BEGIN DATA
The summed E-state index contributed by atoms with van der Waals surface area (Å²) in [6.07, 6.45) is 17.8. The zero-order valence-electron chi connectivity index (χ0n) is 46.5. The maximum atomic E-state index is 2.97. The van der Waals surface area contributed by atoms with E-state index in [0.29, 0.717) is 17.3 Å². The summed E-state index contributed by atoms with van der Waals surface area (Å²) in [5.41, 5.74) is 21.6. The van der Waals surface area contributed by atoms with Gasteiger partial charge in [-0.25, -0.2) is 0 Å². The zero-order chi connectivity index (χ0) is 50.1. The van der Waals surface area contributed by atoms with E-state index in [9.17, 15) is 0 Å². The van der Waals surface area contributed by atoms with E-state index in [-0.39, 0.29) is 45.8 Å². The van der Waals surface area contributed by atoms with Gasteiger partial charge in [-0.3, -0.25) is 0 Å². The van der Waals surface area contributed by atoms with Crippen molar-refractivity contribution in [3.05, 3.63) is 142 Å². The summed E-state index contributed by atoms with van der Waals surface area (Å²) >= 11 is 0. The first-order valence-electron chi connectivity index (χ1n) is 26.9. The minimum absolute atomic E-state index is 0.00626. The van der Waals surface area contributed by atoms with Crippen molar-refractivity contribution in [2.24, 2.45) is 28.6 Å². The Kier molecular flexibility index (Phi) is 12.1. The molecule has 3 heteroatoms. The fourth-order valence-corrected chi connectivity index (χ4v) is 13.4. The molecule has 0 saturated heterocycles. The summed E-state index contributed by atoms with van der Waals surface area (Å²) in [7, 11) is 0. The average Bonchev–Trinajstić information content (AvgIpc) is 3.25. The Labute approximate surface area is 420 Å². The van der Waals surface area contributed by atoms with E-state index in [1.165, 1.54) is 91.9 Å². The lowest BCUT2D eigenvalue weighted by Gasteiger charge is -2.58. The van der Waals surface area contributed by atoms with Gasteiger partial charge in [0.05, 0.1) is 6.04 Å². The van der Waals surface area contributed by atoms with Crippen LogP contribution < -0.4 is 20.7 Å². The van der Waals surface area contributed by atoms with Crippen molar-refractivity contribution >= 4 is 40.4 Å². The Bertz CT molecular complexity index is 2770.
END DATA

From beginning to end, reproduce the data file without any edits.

The summed E-state index contributed by atoms with van der Waals surface area (Å²) in [6.07, 6.45) is 17.8. The zero-order valence-electron chi connectivity index (χ0n) is 46.5. The maximum atomic E-state index is 2.97. The van der Waals surface area contributed by atoms with E-state index in [0.29, 0.717) is 17.3 Å². The summed E-state index contributed by atoms with van der Waals surface area (Å²) in [5.41, 5.74) is 21.6. The van der Waals surface area contributed by atoms with Gasteiger partial charge in [-0.25, -0.2) is 0 Å². The zero-order chi connectivity index (χ0) is 50.1. The van der Waals surface area contributed by atoms with E-state index in [9.17, 15) is 0 Å². The van der Waals surface area contributed by atoms with E-state index in [-0.39, 0.29) is 45.8 Å². The van der Waals surface area contributed by atoms with Gasteiger partial charge in [-0.3, -0.25) is 0 Å². The van der Waals surface area contributed by atoms with Crippen molar-refractivity contribution in [3.05, 3.63) is 142 Å². The summed E-state index contributed by atoms with van der Waals surface area (Å²) >= 11 is 0. The first-order valence-electron chi connectivity index (χ1n) is 26.9. The minimum absolute atomic E-state index is 0.00626. The van der Waals surface area contributed by atoms with Crippen molar-refractivity contribution in [2.24, 2.45) is 28.6 Å². The Kier molecular flexibility index (Phi) is 12.1. The molecule has 3 heteroatoms. The fourth-order valence-corrected chi connectivity index (χ4v) is 13.4. The molecule has 0 saturated heterocycles. The summed E-state index contributed by atoms with van der Waals surface area (Å²) in [7, 11) is 0. The average Bonchev–Trinajstić information content (AvgIpc) is 3.25. The Labute approximate surface area is 420 Å². The van der Waals surface area contributed by atoms with E-state index in [1.165, 1.54) is 91.9 Å². The lowest BCUT2D eigenvalue weighted by Gasteiger charge is -2.58. The van der Waals surface area contributed by atoms with Gasteiger partial charge in [0.05, 0.1) is 6.04 Å². The van der Waals surface area contributed by atoms with Crippen LogP contribution < -0.4 is 20.7 Å². The van der Waals surface area contributed by atoms with Crippen molar-refractivity contribution >= 4 is 40.4 Å². The Bertz CT molecular complexity index is 2770.